Most people develop a full set of teeth–we often have more teeth than we want and choose to remove the excess (wisdom teeth). However, some people fail to develop some of their teeth. This condition, known as hypodontia if only a few teeth don’t develop or oligodontia if many teeth don’t develop, can leave a person with a partial smile as well as insufficient teeth for biting and chewing.
But can dental implants replace the missing teeth? It’s possible, but it’s not always easy.
What Is Oligodontia?
Oligodontia is the name of a condition where multiple teeth fail to develop in a person’s mouth. The condition can affect primary (baby) teeth, adult teeth, or both. To be called oligodontia, at least seven teeth must fail to develop. Failing to develop six or fewer teeth is called hypodontia.
It is a relatively rare condition, affecting less than 0.25% of people. Women are more likely to experience it than men.
The condition can run in families and typically shows up as part of a systemic syndrome, such as ectodermal dysplasia, Van Der Woude syndrome, or Down syndrome. However, it sometimes occurs as an isolated condition, without any of these additional syndromic effects.
Are There Syndromic Effects?
One of the first things to consider is whether oligodontia is complicated by effects of a systemic syndrome. Cleft palate, for example, can make it harder to get good treatment results–in this case, more than dental implants are usually required to achieve good results.
We also want to consider whether a syndrome might impact your bone healing. If so, it can make it hard for dental implants to integrate with your jawbone. If you do have some natural teeth, we can look at how well bone developed around them to get an idea about how well your dental implants might fare.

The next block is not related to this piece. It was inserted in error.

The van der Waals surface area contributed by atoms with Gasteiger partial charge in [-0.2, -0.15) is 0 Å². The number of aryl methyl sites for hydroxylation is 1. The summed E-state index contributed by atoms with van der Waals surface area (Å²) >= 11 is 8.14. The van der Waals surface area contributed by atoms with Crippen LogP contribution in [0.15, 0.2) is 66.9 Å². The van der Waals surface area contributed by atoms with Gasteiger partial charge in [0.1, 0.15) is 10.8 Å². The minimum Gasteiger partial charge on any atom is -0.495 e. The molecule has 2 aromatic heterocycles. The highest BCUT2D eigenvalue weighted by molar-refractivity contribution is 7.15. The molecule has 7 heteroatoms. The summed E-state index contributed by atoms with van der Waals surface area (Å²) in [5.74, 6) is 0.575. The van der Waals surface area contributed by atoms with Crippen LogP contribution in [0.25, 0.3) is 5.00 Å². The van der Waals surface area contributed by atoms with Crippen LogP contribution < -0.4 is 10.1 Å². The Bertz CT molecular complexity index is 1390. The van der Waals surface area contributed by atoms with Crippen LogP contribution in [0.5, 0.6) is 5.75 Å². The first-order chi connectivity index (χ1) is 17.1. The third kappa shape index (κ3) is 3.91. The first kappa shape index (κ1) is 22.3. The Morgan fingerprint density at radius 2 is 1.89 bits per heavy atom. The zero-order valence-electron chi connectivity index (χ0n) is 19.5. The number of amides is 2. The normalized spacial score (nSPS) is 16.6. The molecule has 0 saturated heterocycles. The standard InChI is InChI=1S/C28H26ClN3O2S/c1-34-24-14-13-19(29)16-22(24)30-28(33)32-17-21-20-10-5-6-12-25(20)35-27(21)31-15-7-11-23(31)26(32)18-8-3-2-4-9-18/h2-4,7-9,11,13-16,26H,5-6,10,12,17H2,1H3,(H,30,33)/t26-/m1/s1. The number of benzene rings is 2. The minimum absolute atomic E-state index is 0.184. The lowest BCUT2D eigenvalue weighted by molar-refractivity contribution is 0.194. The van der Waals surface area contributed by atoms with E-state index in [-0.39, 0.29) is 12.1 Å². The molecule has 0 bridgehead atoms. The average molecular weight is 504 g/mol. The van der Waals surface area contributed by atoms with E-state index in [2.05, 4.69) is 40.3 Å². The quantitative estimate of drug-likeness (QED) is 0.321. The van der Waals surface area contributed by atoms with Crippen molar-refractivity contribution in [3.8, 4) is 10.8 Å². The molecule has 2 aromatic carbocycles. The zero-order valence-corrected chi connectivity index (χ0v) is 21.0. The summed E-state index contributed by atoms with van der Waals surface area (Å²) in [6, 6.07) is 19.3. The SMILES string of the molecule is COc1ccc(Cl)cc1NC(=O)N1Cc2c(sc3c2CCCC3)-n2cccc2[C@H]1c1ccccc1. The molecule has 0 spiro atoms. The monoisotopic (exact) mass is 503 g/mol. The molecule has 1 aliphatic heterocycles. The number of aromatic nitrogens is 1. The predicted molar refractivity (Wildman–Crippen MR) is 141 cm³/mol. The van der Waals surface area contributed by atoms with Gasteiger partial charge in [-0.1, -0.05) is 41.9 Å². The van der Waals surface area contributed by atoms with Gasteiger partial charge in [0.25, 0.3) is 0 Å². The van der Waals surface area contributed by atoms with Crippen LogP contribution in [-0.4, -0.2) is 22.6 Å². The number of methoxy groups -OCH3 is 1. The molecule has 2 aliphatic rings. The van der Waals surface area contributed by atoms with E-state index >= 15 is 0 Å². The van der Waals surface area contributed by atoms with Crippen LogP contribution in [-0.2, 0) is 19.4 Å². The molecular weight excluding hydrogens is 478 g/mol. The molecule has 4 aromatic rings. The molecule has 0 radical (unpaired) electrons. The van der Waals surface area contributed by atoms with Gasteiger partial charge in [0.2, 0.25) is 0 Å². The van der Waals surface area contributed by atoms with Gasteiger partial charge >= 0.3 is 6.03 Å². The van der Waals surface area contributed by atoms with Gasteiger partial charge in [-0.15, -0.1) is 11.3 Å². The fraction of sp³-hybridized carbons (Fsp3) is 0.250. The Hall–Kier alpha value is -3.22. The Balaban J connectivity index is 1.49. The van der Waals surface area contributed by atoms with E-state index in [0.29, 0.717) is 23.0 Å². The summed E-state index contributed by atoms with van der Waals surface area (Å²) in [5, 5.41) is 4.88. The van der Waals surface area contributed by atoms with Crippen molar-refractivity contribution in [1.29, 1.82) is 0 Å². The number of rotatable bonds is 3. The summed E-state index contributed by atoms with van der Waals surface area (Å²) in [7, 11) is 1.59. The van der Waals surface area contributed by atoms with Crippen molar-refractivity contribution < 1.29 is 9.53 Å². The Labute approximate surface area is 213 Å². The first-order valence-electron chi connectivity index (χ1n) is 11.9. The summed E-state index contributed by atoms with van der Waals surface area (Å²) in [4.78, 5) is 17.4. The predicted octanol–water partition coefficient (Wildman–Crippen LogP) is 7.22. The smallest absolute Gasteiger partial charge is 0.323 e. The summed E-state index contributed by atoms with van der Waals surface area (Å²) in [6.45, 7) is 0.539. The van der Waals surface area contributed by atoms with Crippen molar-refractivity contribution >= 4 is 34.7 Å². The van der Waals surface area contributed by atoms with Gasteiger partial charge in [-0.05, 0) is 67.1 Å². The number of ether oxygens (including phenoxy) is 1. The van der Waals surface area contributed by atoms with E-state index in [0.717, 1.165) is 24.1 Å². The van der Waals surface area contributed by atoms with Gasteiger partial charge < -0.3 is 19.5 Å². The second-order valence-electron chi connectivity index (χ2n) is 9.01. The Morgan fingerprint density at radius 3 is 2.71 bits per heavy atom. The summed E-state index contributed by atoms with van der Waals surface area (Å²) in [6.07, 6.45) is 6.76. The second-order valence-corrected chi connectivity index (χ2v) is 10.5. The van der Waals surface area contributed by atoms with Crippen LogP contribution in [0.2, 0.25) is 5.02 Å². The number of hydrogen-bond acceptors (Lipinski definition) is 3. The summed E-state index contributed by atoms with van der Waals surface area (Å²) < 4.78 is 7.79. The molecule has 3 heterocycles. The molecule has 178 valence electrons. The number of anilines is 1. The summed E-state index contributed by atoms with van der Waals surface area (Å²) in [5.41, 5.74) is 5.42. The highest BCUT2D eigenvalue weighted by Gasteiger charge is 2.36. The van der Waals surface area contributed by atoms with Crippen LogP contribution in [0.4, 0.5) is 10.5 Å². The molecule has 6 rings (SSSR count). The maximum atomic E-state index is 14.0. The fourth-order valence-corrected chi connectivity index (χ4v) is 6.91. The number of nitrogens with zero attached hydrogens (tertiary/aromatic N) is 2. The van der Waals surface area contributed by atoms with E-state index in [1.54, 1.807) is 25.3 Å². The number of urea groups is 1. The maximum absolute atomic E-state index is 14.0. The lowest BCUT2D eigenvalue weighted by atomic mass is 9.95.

How Much Bone Do You have?
Typically, the jawbone and the teeth develop together. The teeth stimulate the growth of the jawbone, which helps it to become strong enough to support the teeth. If you never had teeth, then you likely didn’t develop enough jawbone to support dental implants. If this is the case, then we might have to do one or more bone graft procedures before we can place your dental implants.
Is Your Jaw Mature?
One of the limitations of dental implants is that they require your jaw to be fully mature before we place them. This is usually not a problem for people who have lost teeth, but if your teeth didn’t develop, you might be eager to replace your teeth as soon as possible.
If you aren’t ready for dental implants, there are still options for attractive, effective tooth replacement, including removable dentures. We can use solutions that will help prepare your mouth for dental implants.
We Handle Complex Cases
If you have a complex condition like oligodontia, we may be able to help. We can perform an evaluation of your oral health, and if we aren’t right for you, we can refer you to someone who can provide you with the procedures you need.